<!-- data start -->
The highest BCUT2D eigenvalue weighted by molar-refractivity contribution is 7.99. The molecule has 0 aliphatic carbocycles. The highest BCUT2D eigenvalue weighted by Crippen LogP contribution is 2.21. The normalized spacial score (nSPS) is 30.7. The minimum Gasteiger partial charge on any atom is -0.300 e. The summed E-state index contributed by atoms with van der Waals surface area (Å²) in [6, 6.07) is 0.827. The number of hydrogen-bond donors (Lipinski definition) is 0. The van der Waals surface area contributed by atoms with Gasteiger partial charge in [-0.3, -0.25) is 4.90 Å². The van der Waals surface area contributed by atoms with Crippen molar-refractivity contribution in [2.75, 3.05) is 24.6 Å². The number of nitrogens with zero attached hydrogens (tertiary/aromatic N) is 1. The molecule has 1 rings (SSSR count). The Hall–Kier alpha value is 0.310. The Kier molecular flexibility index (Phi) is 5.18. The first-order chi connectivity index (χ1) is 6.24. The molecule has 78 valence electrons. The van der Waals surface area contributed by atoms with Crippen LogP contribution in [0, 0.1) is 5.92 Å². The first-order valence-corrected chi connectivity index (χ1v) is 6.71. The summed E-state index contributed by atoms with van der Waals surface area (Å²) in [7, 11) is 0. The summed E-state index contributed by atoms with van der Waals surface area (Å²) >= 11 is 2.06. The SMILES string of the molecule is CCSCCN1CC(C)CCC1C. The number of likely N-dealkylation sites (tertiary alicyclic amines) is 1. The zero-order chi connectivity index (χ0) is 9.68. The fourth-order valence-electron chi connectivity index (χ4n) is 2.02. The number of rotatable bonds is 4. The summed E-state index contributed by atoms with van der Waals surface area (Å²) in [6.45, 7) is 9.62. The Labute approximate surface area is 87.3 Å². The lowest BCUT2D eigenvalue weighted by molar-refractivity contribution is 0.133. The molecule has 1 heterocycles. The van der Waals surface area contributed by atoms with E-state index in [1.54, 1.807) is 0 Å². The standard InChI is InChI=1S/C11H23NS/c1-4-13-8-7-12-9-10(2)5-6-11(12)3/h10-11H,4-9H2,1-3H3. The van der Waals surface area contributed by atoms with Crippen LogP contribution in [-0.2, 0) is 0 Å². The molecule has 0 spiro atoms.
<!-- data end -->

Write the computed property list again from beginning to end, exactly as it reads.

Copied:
The highest BCUT2D eigenvalue weighted by molar-refractivity contribution is 7.99. The molecule has 0 aliphatic carbocycles. The highest BCUT2D eigenvalue weighted by Crippen LogP contribution is 2.21. The normalized spacial score (nSPS) is 30.7. The minimum Gasteiger partial charge on any atom is -0.300 e. The summed E-state index contributed by atoms with van der Waals surface area (Å²) in [6, 6.07) is 0.827. The number of hydrogen-bond donors (Lipinski definition) is 0. The van der Waals surface area contributed by atoms with Gasteiger partial charge in [-0.3, -0.25) is 4.90 Å². The van der Waals surface area contributed by atoms with Crippen molar-refractivity contribution in [2.75, 3.05) is 24.6 Å². The number of nitrogens with zero attached hydrogens (tertiary/aromatic N) is 1. The molecule has 1 rings (SSSR count). The Hall–Kier alpha value is 0.310. The Kier molecular flexibility index (Phi) is 5.18. The first-order chi connectivity index (χ1) is 6.24. The molecule has 78 valence electrons. The van der Waals surface area contributed by atoms with Crippen LogP contribution in [0, 0.1) is 5.92 Å². The first-order valence-corrected chi connectivity index (χ1v) is 6.71. The summed E-state index contributed by atoms with van der Waals surface area (Å²) in [7, 11) is 0. The summed E-state index contributed by atoms with van der Waals surface area (Å²) >= 11 is 2.06. The SMILES string of the molecule is CCSCCN1CC(C)CCC1C. The number of likely N-dealkylation sites (tertiary alicyclic amines) is 1. The zero-order chi connectivity index (χ0) is 9.68. The fourth-order valence-electron chi connectivity index (χ4n) is 2.02. The number of rotatable bonds is 4. The summed E-state index contributed by atoms with van der Waals surface area (Å²) in [6.45, 7) is 9.62. The Labute approximate surface area is 87.3 Å². The lowest BCUT2D eigenvalue weighted by molar-refractivity contribution is 0.133. The molecule has 1 heterocycles. The van der Waals surface area contributed by atoms with E-state index in [1.54, 1.807) is 0 Å². The standard InChI is InChI=1S/C11H23NS/c1-4-13-8-7-12-9-10(2)5-6-11(12)3/h10-11H,4-9H2,1-3H3. The van der Waals surface area contributed by atoms with Crippen LogP contribution in [-0.2, 0) is 0 Å². The molecule has 0 spiro atoms.